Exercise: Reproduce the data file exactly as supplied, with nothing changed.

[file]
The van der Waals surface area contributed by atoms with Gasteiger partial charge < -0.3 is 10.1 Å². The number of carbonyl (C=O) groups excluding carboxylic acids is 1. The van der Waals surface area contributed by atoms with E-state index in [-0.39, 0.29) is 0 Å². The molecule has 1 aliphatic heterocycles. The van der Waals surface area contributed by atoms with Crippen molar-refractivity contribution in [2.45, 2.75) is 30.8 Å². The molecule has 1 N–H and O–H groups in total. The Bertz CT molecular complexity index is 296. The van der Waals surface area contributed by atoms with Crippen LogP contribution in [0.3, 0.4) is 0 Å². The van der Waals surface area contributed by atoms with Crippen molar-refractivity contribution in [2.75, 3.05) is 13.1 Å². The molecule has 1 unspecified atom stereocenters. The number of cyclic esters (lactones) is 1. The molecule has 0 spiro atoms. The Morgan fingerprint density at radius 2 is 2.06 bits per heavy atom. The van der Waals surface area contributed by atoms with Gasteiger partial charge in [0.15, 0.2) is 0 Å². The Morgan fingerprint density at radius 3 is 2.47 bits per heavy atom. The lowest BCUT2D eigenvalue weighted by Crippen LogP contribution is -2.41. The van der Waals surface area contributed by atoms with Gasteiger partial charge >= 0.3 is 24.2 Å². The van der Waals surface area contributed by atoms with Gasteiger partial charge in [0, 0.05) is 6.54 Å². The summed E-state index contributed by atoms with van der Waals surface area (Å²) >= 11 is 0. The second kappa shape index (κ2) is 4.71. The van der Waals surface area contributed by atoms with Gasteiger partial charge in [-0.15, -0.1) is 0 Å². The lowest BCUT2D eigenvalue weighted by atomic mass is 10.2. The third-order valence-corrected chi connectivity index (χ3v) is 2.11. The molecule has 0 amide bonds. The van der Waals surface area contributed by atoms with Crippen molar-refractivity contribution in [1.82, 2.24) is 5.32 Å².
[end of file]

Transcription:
The van der Waals surface area contributed by atoms with Gasteiger partial charge < -0.3 is 10.1 Å². The number of carbonyl (C=O) groups excluding carboxylic acids is 1. The van der Waals surface area contributed by atoms with E-state index in [-0.39, 0.29) is 0 Å². The molecule has 1 aliphatic heterocycles. The van der Waals surface area contributed by atoms with Crippen molar-refractivity contribution in [2.45, 2.75) is 30.8 Å². The molecule has 1 N–H and O–H groups in total. The Bertz CT molecular complexity index is 296. The van der Waals surface area contributed by atoms with Crippen LogP contribution in [0.3, 0.4) is 0 Å². The van der Waals surface area contributed by atoms with Crippen molar-refractivity contribution in [2.75, 3.05) is 13.1 Å². The molecule has 1 unspecified atom stereocenters. The number of cyclic esters (lactones) is 1. The molecule has 0 spiro atoms. The Morgan fingerprint density at radius 2 is 2.06 bits per heavy atom. The van der Waals surface area contributed by atoms with Gasteiger partial charge in [0.15, 0.2) is 0 Å². The Morgan fingerprint density at radius 3 is 2.47 bits per heavy atom. The lowest BCUT2D eigenvalue weighted by Crippen LogP contribution is -2.41. The van der Waals surface area contributed by atoms with Gasteiger partial charge >= 0.3 is 24.2 Å². The van der Waals surface area contributed by atoms with Gasteiger partial charge in [0, 0.05) is 6.54 Å². The summed E-state index contributed by atoms with van der Waals surface area (Å²) >= 11 is 0. The second kappa shape index (κ2) is 4.71. The van der Waals surface area contributed by atoms with Gasteiger partial charge in [-0.15, -0.1) is 0 Å². The lowest BCUT2D eigenvalue weighted by atomic mass is 10.2. The third-order valence-corrected chi connectivity index (χ3v) is 2.11. The molecule has 0 amide bonds. The van der Waals surface area contributed by atoms with Crippen molar-refractivity contribution in [1.82, 2.24) is 5.32 Å².